the general chorne of things It matter very little whether a girl marries the
first man that proposes to her or the last The late Ward McAllister In hW
queer forgotten book on lootpty advised the debutante to accept one of the
proposals she received In her first season as these would lx undoubtedly the
et the would ever pet
So that the your lady from the very unworldly WnhlTinton colony ha
taken unrmslouslv some very worldly advice I
She may prove jut as happy a wife as though she had picked over ft
107en hearts In the process nf selection Analysis the bane of modem love
ft I s simply vivisection of poor little Cupid to find out whether his heart beat
I properly or his arteries are In good condition Women who linger too long ovT
in nw on nent of suitors are too much given to It The woman Who marries tho tj
first men that aka her has no time for vivisection least not till anv
nnrrlagn
4
W < OI rlwi5 5 1j < 5 > 30 t
i
Gertrude Barnum
u On the American Girl
Is She Only a Dream 2
r had ben shopping and several of the girls wets
W much cast down because of the fatness of thttf
51
= desires and the sllmn of their purses Such In
2t toxicating temptations Ir the hot and gown opening
Sucin sober necessity holding them to the lln ywooli f
p
4 bargain counter closings
J Most any one could look like a duchess in that rraln
Cam and ostrl plume hat sgh d the aristocrat If our parts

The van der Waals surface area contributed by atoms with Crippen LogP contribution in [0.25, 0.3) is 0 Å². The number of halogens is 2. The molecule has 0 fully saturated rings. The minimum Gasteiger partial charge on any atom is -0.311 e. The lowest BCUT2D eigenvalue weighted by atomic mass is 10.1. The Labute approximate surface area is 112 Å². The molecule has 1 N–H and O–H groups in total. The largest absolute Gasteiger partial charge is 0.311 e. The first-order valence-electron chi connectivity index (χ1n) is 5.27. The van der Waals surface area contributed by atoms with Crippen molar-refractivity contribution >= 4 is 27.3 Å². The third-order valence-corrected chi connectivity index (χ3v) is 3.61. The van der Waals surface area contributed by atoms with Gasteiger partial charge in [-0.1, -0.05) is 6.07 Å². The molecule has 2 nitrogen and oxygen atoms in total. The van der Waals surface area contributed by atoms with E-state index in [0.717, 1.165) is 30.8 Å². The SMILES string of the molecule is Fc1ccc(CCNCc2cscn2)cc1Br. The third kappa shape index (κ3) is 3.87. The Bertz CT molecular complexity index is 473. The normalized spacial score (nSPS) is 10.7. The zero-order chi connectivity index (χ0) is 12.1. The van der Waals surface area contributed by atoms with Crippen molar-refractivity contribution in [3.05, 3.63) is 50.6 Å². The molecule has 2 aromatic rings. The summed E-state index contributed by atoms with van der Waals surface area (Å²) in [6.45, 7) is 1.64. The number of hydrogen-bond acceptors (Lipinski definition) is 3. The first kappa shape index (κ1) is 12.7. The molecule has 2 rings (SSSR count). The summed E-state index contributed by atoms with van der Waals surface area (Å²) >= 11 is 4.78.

u 4 get blame tired being a poor but honest working
t girl grumbled a brunette beauty
is f l Just think nt some people blowln money on butt
fir rF fly ibalU and us not able to earn enough to teed the
wolf at the door exclaimed a plain girl bitterly
tf Whats the answer said my friend Edna with a
L w laUgh ° I cant see thnt makln faces Is specially beooxniS
H or scares the wolf from the door muoh
You make lilt tired retorted the plain girl I spose you Ilk bean dow
cm jour upper All the time and letting other people hOC all the cream ant
begrudge you even the iklm milk
Edna laughed again placvulngly Riddle aM die Whloh youd ratnw
bethe downtrodden or those thats troddln you down Hon Vd death
drink the skim milk than hog all the cream Id drather fight wolves that
dance on butterflies an Id drather look like the right kind of Amtrica
girl than any duchess living
After we had separated from the others and packed our baa y bundles about
us In a double stat of the street car Edna resumed
Sometimes I think the real American girl we read about Is only a drtu
The ones 1 know would mostly all be twym ermIne hats with money the
never earned If they got the chance or given butterfly baIts while the unem
ployed went hungry or marryln dukes and leavln the land of the free ana
tries to re free or wants to be brave
home of the brave Very few I sea
Theyd drather read about the Vanderhllt weddln1 than the Ten Hour law
beln constitutional Theyd drather be put down with Idiot and criminals than
pet laughed at for wantln1 to vote They alnt er free and brave enough
to join a trade union now that the perfect ladies and preachers say its no sin
Whats the answer I quoted after we had sat in dejected silence a little i
while
Well she replied medltatiTely ms the menll get afraid of harltf
so many snob girl around waltin1 to take their Jobs and begin to organli
em Praps Mrs Potter Palmer or some other swell will make it the fuhlom